The realization that your team is in the sights of individuals performing social engineering attacks is alarming. To think the information they elicited or the actions they induced were used to perform attacks involving your customers—well, you’d naturally feel panicked. But what if you were that customer, whose data or whose network has been made vulnerable by the actions of your team? Think it…


National and International Security Awareness Initiatives

by Christopher Burgess on May 23, 2014

Programs such as National Cyber Security Awareness Month (US) and Safer Internet Day (global) are designed to heighten international awareness for both companies and consumers. But who benefits? Individuals? Small and medium businesses (SMBs)? Enterprises? Individual Awareness Over the course of the past five years, National Cyber Security Awareness Month (NCSAM) has evolved from providing…


Cloud Service Maturing in Southeast Asia

by Christopher Burgess on May 12, 2014

Cloud service adoption and build-out in Southeast Asia is not new, as evidenced by the rapid pace in which Thailand, Malaysia, and Singapore took key positions in the data center and cloud service provider categories in 2011. Indeed, in 2012, the Singapore government offered incentives to companies to adopt cloud computing, and according to the Singapore Economic Development Board, Singapore was…


BYOD Is Alive and Growing in APAC

by Christopher Burgess on May 5, 2014

Bring your own device (BYOD) adoption in APAC is alive and well, and is expected to increase by more than 20 percent from 2014 to 2020, according to a study by Grand View Research. Two driving factors for this growth are reduced hardware costs and the maturation of cloud-based solutions, and the devices of choice are smartphones and tablets. What’s in it for the businesses? A report from…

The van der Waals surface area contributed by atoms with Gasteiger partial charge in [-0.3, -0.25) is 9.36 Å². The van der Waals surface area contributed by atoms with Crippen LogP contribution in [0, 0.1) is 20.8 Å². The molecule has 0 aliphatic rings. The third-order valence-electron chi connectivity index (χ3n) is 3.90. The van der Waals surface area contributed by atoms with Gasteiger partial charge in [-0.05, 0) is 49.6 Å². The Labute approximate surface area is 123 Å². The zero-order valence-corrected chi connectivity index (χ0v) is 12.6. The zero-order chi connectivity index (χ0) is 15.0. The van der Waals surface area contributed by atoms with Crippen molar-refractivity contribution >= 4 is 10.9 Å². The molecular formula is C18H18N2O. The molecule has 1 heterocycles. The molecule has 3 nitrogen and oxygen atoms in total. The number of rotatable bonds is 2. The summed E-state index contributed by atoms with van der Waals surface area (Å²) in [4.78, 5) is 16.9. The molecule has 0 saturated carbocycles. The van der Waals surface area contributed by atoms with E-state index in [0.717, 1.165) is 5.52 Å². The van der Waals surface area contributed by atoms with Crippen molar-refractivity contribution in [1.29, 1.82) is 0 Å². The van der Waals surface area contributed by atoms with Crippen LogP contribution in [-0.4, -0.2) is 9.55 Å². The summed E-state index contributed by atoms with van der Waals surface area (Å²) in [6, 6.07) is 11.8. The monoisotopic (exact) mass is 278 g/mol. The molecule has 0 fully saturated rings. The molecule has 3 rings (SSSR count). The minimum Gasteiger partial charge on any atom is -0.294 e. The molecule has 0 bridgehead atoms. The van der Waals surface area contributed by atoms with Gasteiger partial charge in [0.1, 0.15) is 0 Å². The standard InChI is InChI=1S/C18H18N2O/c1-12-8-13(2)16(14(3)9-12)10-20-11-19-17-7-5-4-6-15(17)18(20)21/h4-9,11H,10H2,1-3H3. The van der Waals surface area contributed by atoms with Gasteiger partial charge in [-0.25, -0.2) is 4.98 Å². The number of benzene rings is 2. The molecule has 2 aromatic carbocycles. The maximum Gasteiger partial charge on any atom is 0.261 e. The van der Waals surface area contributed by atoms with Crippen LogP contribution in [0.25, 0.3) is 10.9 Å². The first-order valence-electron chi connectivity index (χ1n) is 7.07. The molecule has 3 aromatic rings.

The Security Threat Posed by Social Engineering

by Christopher Burgess on April 10, 2014

When one uses the words “security threat” and “social engineering” together, the analogy of hand-in-glove is appropriate. At the RSA Conference 2014, this was adroitly explained in the session “When the Phone Is More Dangerous Than Malware” hosted by Christopher Hadnagy and Michele Fincher, both of Social-Engineer, Inc., as they walked the attendees through how social engineers collect, sort, …


Training Bad Habits Out of Users: End User Training

by Christopher Burgess on April 1, 2014

User behavior is the magic ingredient which can ensure end user training programs are successful or an ignoble failure. The recent RSA Conference 2014 in San Francisco featured a panel discussion on this topic, “Changing User Behavior: The Science of Awareness” hosted by Frank Dimina, director of federal sales at Check Point Software Technologies. Dimina asked the panelists (Kati Rodzon, an…


When Security Policies Collide With Business Realities

by Christopher Burgess on February 4, 2014

Horror stories abound about the wayward employee who ignored the established information security policies in an effort to get the job done. The employee didn’t mean to put the company at risk, but that’s exactly what happened. In situations like this, the employee is likely caught in the switches between the information security policies of the company and the goals and expectations of his…


Security Awareness? “Once and Done” Does Not Teach Awareness

by Christopher Burgess on January 23, 2014

A new employee shows up on day one and walks through his ID card briefing, compensation and benefits brief, and security brief, meets his new team and manager, and tries to retain all the information rushing out at him via the orientation fire hose. All boxes checked, the employee is good to go, and the security team notes that 100 percent of all new employees continue to receive security…


4 Ways Social Network Engagement Can Derail a Company

by Christopher Burgess on January 16, 2014

Social network engagement is mainstream. Rare is the company who does not have a presence on a social network, with engagement including customer education and support, product launch, personnel recruitment, and competitive intelligence. Yet we continue to see occasions where improper employee use of technology can result in loss of intellectual property, inappropriate use of a social network for…[/text_output]